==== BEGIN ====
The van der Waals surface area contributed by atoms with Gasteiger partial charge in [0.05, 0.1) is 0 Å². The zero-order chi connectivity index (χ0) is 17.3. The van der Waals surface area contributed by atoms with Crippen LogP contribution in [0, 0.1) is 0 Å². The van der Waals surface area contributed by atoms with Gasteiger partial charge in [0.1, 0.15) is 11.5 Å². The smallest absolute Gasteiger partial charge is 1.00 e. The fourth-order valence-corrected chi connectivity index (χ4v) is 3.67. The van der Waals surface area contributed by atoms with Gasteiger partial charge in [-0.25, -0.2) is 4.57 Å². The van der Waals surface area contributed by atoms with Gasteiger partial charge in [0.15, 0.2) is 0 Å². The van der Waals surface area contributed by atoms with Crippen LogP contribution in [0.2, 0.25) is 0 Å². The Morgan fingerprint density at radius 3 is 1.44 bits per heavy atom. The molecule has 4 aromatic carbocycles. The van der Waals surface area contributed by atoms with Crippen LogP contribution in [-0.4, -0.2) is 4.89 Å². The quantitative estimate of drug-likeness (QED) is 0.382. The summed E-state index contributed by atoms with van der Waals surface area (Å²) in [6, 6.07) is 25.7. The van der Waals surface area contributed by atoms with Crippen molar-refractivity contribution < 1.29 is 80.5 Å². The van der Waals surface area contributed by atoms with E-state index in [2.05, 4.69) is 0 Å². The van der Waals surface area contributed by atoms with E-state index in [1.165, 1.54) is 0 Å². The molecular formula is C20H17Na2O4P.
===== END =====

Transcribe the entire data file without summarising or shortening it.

The van der Waals surface area contributed by atoms with Gasteiger partial charge in [0.05, 0.1) is 0 Å². The zero-order chi connectivity index (χ0) is 17.3. The van der Waals surface area contributed by atoms with Crippen LogP contribution in [0, 0.1) is 0 Å². The van der Waals surface area contributed by atoms with Gasteiger partial charge in [0.1, 0.15) is 11.5 Å². The smallest absolute Gasteiger partial charge is 1.00 e. The fourth-order valence-corrected chi connectivity index (χ4v) is 3.67. The van der Waals surface area contributed by atoms with Gasteiger partial charge in [-0.25, -0.2) is 4.57 Å². The van der Waals surface area contributed by atoms with Gasteiger partial charge in [0.15, 0.2) is 0 Å². The van der Waals surface area contributed by atoms with Crippen LogP contribution in [0.2, 0.25) is 0 Å². The Morgan fingerprint density at radius 3 is 1.44 bits per heavy atom. The molecule has 4 aromatic carbocycles. The van der Waals surface area contributed by atoms with Crippen LogP contribution in [-0.4, -0.2) is 4.89 Å². The quantitative estimate of drug-likeness (QED) is 0.382. The summed E-state index contributed by atoms with van der Waals surface area (Å²) in [6, 6.07) is 25.7. The van der Waals surface area contributed by atoms with Crippen molar-refractivity contribution < 1.29 is 80.5 Å². The van der Waals surface area contributed by atoms with E-state index in [2.05, 4.69) is 0 Å². The van der Waals surface area contributed by atoms with E-state index in [1.165, 1.54) is 0 Å². The molecular formula is C20H17Na2O4P.